Mulyukov believes that the $5.6 billion sale of most of the future oil reserves of Bashneft could have been part of the massive criminal conspiracy, in which management of Bashneft, Lukoil, Eksim Group, Arctic Bunker, Trubond Limited, Trade Nafta and law-enforcement authorities of Russia might have been implicated. Mr. Mulyukov also believes that the scheme was covered up by the officials and powerful oil lobby, the former director general of Bashneft Alexander Korsik and Vagit Alekperov, the owner of Lukoil, yet another oil conglomerate that bought the Bashneft oil.
Mulyukov warned the authorities that the deal is not legitimate, has not been approved by Bashneft general shareholders meeting (in Russia, deals involving 50 or more per cent of assets have to be ratified by shareholders), could involve price fixing and tax evasion (because the sale took place at below-the-market price).
As soon as Mulyukov filed the reports on Bashneft, he faced several lawsuits and criminal investigations that he believes were initiated by Alexander Korsik, who was still running Bashneft and lobbied the government, the new principal owner of the company, to keep him as CEO.
Mulyukov filed a petition to Yuri Chaika, the Prosecutor General of Russian Federation, requesting review of the criminal cases against him. The letter filed on his behalf by “Sokolov, Trusov and Partners” states:
“… On May 12, 2015, IU MU of Interior Ministry of Russia in Odintsovo district brought a criminal case №86005 against an unknown person for an offence under article 163 part 3, point “b” of the Criminal Code of Russia.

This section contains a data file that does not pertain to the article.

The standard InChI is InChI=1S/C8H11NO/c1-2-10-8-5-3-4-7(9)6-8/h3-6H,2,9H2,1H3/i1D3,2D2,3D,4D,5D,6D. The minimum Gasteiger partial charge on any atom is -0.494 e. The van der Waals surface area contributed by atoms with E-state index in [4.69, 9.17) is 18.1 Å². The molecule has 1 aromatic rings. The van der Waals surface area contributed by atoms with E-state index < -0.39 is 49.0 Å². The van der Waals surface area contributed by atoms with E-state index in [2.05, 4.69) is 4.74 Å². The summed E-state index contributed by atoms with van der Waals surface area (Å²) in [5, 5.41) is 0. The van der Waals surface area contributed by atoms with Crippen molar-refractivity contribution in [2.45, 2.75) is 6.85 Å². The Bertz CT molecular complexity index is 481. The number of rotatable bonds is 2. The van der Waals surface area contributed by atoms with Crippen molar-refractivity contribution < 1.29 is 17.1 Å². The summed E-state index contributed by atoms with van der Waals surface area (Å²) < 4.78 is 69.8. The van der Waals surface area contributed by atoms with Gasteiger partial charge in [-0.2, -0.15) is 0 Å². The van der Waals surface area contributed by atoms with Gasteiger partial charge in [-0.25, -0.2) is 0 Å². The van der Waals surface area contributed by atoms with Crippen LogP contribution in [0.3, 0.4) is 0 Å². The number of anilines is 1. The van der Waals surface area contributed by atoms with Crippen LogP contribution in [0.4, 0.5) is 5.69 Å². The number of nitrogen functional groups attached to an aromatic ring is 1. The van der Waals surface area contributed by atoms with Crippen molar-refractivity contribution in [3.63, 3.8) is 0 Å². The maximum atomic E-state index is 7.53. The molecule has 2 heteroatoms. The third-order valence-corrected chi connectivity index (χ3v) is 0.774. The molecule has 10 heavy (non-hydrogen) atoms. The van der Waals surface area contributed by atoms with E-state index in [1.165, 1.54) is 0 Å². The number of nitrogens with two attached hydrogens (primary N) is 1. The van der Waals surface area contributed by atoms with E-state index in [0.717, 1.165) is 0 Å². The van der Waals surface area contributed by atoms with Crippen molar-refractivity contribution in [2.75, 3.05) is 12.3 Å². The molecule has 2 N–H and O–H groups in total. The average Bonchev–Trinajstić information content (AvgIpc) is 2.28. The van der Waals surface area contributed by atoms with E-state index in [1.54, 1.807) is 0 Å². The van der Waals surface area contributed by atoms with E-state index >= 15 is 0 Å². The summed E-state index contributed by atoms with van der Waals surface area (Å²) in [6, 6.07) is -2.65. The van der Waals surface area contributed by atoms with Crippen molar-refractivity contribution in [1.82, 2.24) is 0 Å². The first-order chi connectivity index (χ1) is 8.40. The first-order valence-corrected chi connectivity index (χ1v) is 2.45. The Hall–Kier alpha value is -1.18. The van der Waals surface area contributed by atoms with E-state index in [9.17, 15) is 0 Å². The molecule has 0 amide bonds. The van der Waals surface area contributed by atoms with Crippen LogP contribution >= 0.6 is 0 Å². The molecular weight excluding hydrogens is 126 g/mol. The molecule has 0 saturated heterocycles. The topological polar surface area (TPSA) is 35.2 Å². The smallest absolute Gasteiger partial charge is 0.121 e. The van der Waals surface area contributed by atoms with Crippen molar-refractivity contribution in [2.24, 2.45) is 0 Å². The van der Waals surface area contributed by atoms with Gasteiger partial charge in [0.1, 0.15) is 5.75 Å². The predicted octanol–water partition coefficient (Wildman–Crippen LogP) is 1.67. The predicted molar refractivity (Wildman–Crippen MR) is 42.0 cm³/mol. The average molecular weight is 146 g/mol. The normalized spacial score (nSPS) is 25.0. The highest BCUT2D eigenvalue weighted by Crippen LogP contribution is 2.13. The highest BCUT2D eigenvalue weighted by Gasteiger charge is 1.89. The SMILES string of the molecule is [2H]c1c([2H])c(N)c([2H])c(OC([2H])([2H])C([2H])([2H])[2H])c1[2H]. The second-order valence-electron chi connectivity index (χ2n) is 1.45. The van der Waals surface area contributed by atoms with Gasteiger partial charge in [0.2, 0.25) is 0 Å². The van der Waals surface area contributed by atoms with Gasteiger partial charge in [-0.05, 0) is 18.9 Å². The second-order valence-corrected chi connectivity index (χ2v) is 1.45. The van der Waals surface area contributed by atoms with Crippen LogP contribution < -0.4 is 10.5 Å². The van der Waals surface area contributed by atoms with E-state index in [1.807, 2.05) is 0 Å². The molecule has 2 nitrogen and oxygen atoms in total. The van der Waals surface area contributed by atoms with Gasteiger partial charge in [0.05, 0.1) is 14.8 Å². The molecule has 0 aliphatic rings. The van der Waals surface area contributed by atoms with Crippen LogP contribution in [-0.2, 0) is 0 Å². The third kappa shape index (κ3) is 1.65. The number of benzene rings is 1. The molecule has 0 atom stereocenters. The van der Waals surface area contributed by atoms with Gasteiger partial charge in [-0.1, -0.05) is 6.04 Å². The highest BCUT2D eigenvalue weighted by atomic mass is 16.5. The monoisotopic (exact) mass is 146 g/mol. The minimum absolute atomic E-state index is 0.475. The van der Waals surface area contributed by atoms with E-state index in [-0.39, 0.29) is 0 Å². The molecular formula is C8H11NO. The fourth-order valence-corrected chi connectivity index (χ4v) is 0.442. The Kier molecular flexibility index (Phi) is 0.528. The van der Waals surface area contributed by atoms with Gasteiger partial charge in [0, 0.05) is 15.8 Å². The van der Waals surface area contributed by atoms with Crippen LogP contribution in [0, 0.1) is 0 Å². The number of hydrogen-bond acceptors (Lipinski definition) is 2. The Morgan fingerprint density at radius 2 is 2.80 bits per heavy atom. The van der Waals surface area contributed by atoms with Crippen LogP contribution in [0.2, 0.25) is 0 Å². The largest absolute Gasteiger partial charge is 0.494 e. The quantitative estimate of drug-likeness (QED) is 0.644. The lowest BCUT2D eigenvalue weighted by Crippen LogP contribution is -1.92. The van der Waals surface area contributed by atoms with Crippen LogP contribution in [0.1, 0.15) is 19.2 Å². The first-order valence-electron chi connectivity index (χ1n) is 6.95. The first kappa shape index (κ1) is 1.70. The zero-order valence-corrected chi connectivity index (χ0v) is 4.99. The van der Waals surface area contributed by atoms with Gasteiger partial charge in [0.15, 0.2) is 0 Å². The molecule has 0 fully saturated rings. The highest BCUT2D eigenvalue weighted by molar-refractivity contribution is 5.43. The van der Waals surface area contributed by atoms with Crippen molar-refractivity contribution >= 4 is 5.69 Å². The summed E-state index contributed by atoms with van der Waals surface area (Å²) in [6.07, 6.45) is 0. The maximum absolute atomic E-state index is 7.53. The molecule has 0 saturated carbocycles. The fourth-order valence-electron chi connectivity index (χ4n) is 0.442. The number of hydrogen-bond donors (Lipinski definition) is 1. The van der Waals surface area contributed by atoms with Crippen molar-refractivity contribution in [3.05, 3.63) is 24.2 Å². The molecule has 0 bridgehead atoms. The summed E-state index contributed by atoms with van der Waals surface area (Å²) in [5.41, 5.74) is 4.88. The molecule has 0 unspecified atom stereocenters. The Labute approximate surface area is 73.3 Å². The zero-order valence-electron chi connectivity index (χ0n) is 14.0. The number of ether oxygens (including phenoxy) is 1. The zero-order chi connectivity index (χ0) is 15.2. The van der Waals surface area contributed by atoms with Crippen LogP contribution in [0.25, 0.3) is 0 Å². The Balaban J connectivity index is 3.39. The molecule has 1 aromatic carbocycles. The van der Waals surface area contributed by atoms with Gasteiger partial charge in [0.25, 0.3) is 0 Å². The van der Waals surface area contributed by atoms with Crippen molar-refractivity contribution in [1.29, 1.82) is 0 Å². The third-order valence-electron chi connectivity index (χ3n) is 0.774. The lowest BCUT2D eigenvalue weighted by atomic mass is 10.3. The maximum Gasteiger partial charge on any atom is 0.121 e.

The said criminal case was initiated at the request of Golub M.V., submitted to the General Prosecutor’s Office of the Russian Federation.
This request by Golub M.V. contains deliberately misleading statements about my client, such as statements of unreasonable claims by Mulyukov Y.R. of money from their joint business with the applicant in the Nafta Trade LLC, as well as speculations about actions supposedly taken by Mulyukov Y.R. to threaten Golub M.V. with the spread of defamatory information against Golub M.V. and members of his family. Without any pre-investigation check, without getting an explanation of Mulyukov Y.R. about the facts of the statement, investigator Matyukhina A. A. of IU in Odintsovo district, criminal case was initiated.
I believe that Golub M.V. is misleading the investigation with his request, upon which a criminal case was brought on, and which he confirmed in testimony, both regarding to the circumstances of the October meeting of the Golub M.V. with Mulyukov Y.R., the event my client categorically and repeatedly denies in his statements and petitions sent to the investigator in the criminal case, and regarding the illegality of the claims made to Golub M.V. by Mulyukov Y.R. to transfer the money…”
Evgeny Mulyukov is now living in London, involved in several arbitration cases against Mikhail Golub and also working on clearing his name and fighting off criminal prosecution in Russia. Despite the fact that Bashneft board fired its former CEO who, according to Mulyukov’s information, initiated criminal prosecution, chances are slim: In Russia, less than 0.1 per cent of verdits are of acquittal.